Legal Tech Layoffs Begin As DISCO Announces Job Cuts

Disco, the fast-growing US legal tech company with a focus on eDiscovery, has laid off dozens of staff due to ‘the coronavirus and economic uncertainty’, making it the first business in the sector to publicly acknowledge crisis-driven job cuts.

In a statement to Artificial Lawyer, Disco said: ‘Due to the coronavirus and the economic uncertainty facing the nation and the world, Disco felt it was important to make difficult decisions and implement changes up front to proactively address and reduce potential risk.’

A local news site in Austin, Texas, where Disco is based, said that local sources reckoned the number of job losses were around 75 people at present. The company has seen rapid growth since 2012 and has over 400 people listed on LinkedIn as staff members.

The move also indicates just how much Covid-19 has impacted litigation eDiscovery work in the US, where disputes represent a huge part of the legal market compared to other countries. The US has closed many of its courts, slowing down activity, meanwhile many large companies that may have initiated complex litigation have likely put plans on hold until the crisis passes. While many cases will rumble on given the long timescales, others will cease, or go on pause.

The company would not say what departments the job losses had been across, but given that the legal tech company also offers resource-heavy, project-based services related to eDiscovery, such as custom coding and language review, it may well have been in such areas.

The company’s website is still advertising for both technical and project management roles across the US, from New York, to Chicago, to Austin. Although, it’s possible the layoffs have now superseded those job adverts.

The statement continued: ‘The decision to reduce our workforce was made solely to offset a potential downturn in business due to the coronavirus crisis.’

However, the company, which works with 75 AmLaw 200 law firms and which received $83m in funding last year, was keen to stress they were going to continue ‘as usual’.

We remain confident in our business strategy and our plans for ongoing product and service innovation, customer acquisition and long-term growth. Business will continue as usual, and customers will see no disruption to service due to internal changes,’ they added.

What Does This Mean?

Disco is the first well-known legal tech company to acknowledge lay offs – and a job cut that local insiders in the US estimate to be around 75 people, which is a significant number.

It’s quite possible other companies are doing the same, they just have done so without it being noticed outside of the company. This may be especially true of legal tech companies with staff that number in the 100s.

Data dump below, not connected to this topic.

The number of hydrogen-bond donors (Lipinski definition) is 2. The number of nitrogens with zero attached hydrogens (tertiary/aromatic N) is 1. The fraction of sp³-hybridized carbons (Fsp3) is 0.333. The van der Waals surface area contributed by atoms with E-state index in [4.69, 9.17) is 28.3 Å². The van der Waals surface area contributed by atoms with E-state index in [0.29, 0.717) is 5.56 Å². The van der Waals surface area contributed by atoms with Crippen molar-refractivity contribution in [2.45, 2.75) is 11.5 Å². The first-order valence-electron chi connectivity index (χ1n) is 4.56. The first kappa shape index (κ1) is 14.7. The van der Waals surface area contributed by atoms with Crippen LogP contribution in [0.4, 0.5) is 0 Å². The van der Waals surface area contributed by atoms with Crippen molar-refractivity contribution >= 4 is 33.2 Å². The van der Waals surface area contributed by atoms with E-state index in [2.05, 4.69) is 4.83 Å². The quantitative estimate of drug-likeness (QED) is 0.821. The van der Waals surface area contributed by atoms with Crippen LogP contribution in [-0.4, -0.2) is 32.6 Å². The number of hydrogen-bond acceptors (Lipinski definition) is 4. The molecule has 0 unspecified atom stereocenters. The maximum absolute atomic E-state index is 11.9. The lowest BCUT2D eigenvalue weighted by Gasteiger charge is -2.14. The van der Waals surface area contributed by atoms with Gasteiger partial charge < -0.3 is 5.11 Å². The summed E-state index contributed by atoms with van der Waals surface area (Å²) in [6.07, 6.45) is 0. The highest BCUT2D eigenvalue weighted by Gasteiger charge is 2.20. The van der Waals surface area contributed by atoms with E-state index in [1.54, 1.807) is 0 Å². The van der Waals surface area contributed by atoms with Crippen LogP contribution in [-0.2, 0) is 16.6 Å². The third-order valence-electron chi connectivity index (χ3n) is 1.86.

As noted, one of the challenges Disco may have faced – and is facing – is that they have built additional services on top of their software offering, and it may be that group that has been hit hardest. However, that is just a logical deduction and the company is dodging the question. So, the cuts may have been across the board.

It’s interesting though that they say they are going to keep growing over the long term and will keep making new products. They probably have no choice but to say that. Law firms want to make sure they engage with providers that will be there by the end of the year, and Disco, despite all the chaos at present, is still competing in a market against other companies providing eDiscovery software. So, they have to tough it out and send the right message, while also cutting their costs so they don’t burn through their reserves during what looks to be a sustained quiet period for the company.

Will We See Other Legal Tech Companies Cutting Staff?

No legal tech company wants to lay off staff it has spent time and energy hiring and training, and are now valued members of the team. They all also know at some point they will have to hire again to fill any vacated roles.

Also as Artificial Lawyer noted recently, the sales cycle for legal tech is long and slow. Conversations started this week may only reach signature in six months from now, or longer. Businesses have to keep going and keep thinking long term.

That said, those that have taken a lot of funding may feel more need to trim costs rapidly compared to others. Hopefully Disco’s actions will not become the start of a trend, but being realistic they could be, especially among other eDiscovery-related and larger legal tech companies that carry heavy overheads.

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